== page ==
Illuminating the News for the Students by the Students

Lamplighter Media Productions

Illuminating the News for the Students by the Students

Lamplighter Media Productions

Illuminating the News for the Students by the Students

Lamplighter Media Productions

Generation Rising

College protests against the Israel-Palestine War have deeper impacts than one might imagine.
Anna Baker
College encampments protesting university support for Israel.

Seven months ago, I couldn’t point to Palestine on a map, yet the war between Israel and Palestine has ignited a curiosity to lead me down a path of discovery.

Recently, a wave of student protests have swept across university campuses nationwide, fueled by the ongoing conflict. 

For context, World War I had significant implications for the Middle East, particularly Palestine. The Ottoman Empire, which controlled the region, collapsed, and Britain took control under the Palestine Mandate after the war. Jewish immigration to Palestine increased, driven by anti-Semitism in Europe. In 1947, the UN approved a Partition Plan, creating separate Jewish and Palestinian states. However, fighting erupted over the plan, leading to the establishment of Israel in 1948. Palestinians fled or were displaced, becoming refugees. Israel occupied the West Bank and Gaza in 1967, leading to ongoing conflict and settlement expansion.

On October 7th, an extremist group known as Hamas, a group trying the occupy the Gazan strip, killed around 1,200 Israelis during an escape from North Gaza. In response, Israel launched an ongoing attack against the civilians of the Gaza, displacing almost 2 million Gazans (about 85% of the population).

The Gaza ministry added that at least 36,050 Palestinians have been killed, 10,000 those being children, since the start of the war and 81,026 have been injured.

These continuing deaths of defenseless children and families are encouraging people all over the world to protest against the terrors of the war, most popularly in the United States, college students.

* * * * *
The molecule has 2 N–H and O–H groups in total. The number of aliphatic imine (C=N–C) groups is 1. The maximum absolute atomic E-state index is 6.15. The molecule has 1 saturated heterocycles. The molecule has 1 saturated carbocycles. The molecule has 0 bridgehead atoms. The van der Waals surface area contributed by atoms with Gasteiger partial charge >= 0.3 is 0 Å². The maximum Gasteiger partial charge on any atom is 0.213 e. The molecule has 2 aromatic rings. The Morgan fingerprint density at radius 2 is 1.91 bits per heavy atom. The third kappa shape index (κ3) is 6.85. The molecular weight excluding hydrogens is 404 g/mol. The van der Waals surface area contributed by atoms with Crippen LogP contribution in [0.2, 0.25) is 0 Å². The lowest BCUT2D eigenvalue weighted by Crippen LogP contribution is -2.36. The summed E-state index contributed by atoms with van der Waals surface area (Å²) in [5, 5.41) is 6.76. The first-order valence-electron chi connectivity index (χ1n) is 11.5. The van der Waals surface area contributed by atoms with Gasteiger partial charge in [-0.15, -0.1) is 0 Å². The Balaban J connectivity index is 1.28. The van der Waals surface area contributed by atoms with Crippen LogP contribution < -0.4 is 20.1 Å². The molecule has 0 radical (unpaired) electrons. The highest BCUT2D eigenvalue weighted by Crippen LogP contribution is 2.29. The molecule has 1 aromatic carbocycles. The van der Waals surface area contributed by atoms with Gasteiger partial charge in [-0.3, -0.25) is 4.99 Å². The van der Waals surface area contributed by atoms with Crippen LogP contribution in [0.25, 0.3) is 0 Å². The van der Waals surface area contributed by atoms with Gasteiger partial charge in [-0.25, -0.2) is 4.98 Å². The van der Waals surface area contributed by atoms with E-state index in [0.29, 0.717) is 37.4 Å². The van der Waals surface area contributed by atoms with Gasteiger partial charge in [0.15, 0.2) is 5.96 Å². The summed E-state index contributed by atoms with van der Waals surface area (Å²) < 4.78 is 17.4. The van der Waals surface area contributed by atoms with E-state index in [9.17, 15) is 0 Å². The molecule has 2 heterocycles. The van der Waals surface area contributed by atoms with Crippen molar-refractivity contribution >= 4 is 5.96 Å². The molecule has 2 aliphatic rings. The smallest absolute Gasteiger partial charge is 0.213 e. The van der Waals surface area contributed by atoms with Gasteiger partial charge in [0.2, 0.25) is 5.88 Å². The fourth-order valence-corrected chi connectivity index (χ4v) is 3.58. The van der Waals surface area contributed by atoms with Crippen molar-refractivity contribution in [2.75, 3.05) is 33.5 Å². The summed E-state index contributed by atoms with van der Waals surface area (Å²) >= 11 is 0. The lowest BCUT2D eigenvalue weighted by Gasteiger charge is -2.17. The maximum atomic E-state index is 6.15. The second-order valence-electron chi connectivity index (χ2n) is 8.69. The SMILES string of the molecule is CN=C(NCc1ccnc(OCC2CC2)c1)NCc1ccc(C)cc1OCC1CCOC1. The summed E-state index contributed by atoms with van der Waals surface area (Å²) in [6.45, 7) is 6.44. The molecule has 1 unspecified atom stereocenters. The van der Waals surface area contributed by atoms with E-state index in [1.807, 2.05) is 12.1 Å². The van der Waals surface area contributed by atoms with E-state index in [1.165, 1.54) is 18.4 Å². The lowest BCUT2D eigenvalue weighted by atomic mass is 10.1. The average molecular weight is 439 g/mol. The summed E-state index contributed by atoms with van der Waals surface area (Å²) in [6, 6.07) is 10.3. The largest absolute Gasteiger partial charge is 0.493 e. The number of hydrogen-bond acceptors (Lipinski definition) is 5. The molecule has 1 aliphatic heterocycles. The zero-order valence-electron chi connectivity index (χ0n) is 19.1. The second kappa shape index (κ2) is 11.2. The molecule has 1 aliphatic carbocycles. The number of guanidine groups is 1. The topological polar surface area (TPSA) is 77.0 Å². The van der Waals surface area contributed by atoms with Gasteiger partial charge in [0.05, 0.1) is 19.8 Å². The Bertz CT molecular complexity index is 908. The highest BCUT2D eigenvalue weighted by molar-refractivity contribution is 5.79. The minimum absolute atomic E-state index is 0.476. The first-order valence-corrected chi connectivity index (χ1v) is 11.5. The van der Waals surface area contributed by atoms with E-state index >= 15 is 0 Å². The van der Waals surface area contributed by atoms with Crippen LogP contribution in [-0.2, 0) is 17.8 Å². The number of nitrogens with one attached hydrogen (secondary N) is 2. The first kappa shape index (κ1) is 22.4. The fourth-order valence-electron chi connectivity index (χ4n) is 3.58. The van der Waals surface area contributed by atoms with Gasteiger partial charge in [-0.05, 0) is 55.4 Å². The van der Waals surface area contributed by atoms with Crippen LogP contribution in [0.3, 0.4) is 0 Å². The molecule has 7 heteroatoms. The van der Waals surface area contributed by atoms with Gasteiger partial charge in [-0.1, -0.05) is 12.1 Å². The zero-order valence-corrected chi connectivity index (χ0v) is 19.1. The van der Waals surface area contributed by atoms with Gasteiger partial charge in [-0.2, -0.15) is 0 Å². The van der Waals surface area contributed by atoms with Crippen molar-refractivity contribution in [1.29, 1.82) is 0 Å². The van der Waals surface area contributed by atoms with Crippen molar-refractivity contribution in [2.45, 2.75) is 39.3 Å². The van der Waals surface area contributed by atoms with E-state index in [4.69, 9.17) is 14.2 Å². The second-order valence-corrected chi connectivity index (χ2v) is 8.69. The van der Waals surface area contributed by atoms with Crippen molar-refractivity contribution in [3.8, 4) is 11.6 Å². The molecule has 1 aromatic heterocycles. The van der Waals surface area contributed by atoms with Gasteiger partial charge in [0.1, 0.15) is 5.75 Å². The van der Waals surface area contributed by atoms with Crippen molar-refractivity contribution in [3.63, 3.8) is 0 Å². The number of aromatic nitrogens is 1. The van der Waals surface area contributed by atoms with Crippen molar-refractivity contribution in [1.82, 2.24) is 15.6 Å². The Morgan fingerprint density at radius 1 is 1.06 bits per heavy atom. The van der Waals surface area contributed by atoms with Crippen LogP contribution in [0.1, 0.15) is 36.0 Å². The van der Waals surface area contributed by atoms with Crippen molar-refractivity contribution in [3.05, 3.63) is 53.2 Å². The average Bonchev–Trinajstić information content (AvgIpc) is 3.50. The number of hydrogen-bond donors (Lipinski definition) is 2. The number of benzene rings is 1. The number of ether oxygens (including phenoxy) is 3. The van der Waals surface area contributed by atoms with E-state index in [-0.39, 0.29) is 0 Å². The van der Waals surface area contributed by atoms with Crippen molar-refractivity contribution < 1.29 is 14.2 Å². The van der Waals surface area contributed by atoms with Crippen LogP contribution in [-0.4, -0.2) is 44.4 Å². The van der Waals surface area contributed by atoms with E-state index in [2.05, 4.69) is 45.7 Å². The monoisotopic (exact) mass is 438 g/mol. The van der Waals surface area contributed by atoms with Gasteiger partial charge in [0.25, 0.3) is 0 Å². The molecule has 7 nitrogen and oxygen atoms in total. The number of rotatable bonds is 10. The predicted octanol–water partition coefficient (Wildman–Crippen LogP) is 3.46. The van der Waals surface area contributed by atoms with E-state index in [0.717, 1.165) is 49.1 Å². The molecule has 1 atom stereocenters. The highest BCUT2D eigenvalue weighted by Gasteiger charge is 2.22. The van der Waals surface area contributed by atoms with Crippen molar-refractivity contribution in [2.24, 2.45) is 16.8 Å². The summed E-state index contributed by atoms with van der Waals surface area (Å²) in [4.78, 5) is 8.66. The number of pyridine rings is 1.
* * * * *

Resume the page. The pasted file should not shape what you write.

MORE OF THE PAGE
Columbia, one of the first schools to start its encampments and protests, has been the model for other schools around the nation to take part in protesting their universities financially investing in Israel. 

As a junior in high school, witnessing these demonstrations marks a pivotal moment—a connection to a cause that hits closer to home than ever before. Observing these college students who stand on the brink of the future we are soon to enter, is empowering. It is a glimpse into the realm of activism and advocacy, a realm we never imagined our generation would inhabit so boldly.

We are proud of these students, yet afraid for what the future lies for our peers and our country. Over 2,900 students have been arrested. Freedoms are being revoked. Instead of encouraging our voices, our nation seems intent on stifling them. It’s an upsetting reality that while our country, the one that claims to uphold ‘liberty and justice for all’ (something we have been reciting every day for eleven years), is the same country arresting those who speak out. 

We can make a difference. and that is what is supposed to be the most integral part of being American: having the ability to speak the truth. At its core, this is more than just a debate about the Israel-Palestine conflict. It’s a battle for our democracy—a fight to uphold the principles of free speech and civic engagement that lie at its base. Regardless of political affiliations or personal opinions on the matter, it’s imperative that our country rallies behind its youth to ensure the foundations of democracy continue in the future. 

“The very system that has educated us to be afraid of our lives in a classroom, and the fact that we might be in a school shooting, are the same things that have trained students to know how to protect themselves,” said senior Anna Marasco-Quibrera.

The connection between the protest tactics being used at universities, and the safety drills these same students had to learn in high school, is not lost on people.

“It’s a very powerful, intelligent, strategic student movement that is playing a huge role in history.”


Contributing author: Anna Baker

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Sia Vaish
Sia Vaish, Staff Reporter
Hi, I am Sia! This is my third year on staff and I am excited to continue being on Lamplighter! Outside of school, I am a big writer, runner, and debater! Therefore, I write articles and love to share stories and opinions on this platform. I hope to make content that leaves an impact!
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